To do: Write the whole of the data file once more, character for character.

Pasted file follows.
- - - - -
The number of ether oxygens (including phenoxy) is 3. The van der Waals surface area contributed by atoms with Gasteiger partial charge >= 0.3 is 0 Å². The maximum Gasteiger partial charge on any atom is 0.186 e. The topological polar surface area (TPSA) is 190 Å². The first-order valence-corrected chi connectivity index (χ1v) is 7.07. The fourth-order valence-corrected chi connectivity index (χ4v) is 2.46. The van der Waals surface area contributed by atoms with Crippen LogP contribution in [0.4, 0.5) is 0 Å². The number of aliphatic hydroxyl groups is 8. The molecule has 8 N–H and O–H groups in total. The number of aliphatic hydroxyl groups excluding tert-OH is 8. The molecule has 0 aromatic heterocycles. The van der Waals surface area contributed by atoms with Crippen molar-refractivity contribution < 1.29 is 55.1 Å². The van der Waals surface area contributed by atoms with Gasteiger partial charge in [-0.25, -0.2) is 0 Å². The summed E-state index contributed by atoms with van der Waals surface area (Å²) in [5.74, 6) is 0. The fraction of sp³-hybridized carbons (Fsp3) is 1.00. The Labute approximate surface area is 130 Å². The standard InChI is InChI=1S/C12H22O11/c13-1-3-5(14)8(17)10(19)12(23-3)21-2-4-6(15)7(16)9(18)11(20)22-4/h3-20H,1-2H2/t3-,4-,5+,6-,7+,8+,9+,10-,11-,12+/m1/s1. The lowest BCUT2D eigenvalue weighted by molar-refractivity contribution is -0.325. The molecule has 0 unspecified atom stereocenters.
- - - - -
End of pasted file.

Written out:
The number of ether oxygens (including phenoxy) is 3. The van der Waals surface area contributed by atoms with Gasteiger partial charge >= 0.3 is 0 Å². The maximum Gasteiger partial charge on any atom is 0.186 e. The topological polar surface area (TPSA) is 190 Å². The first-order valence-corrected chi connectivity index (χ1v) is 7.07. The fourth-order valence-corrected chi connectivity index (χ4v) is 2.46. The van der Waals surface area contributed by atoms with Crippen LogP contribution in [0.4, 0.5) is 0 Å². The number of aliphatic hydroxyl groups is 8. The molecule has 8 N–H and O–H groups in total. The number of aliphatic hydroxyl groups excluding tert-OH is 8. The molecule has 0 aromatic heterocycles. The van der Waals surface area contributed by atoms with Crippen molar-refractivity contribution < 1.29 is 55.1 Å². The van der Waals surface area contributed by atoms with Gasteiger partial charge in [-0.25, -0.2) is 0 Å². The summed E-state index contributed by atoms with van der Waals surface area (Å²) in [5.74, 6) is 0. The fraction of sp³-hybridized carbons (Fsp3) is 1.00. The Labute approximate surface area is 130 Å². The standard InChI is InChI=1S/C12H22O11/c13-1-3-5(14)8(17)10(19)12(23-3)21-2-4-6(15)7(16)9(18)11(20)22-4/h3-20H,1-2H2/t3-,4-,5+,6-,7+,8+,9+,10-,11-,12+/m1/s1. The lowest BCUT2D eigenvalue weighted by molar-refractivity contribution is -0.325. The molecule has 0 unspecified atom stereocenters.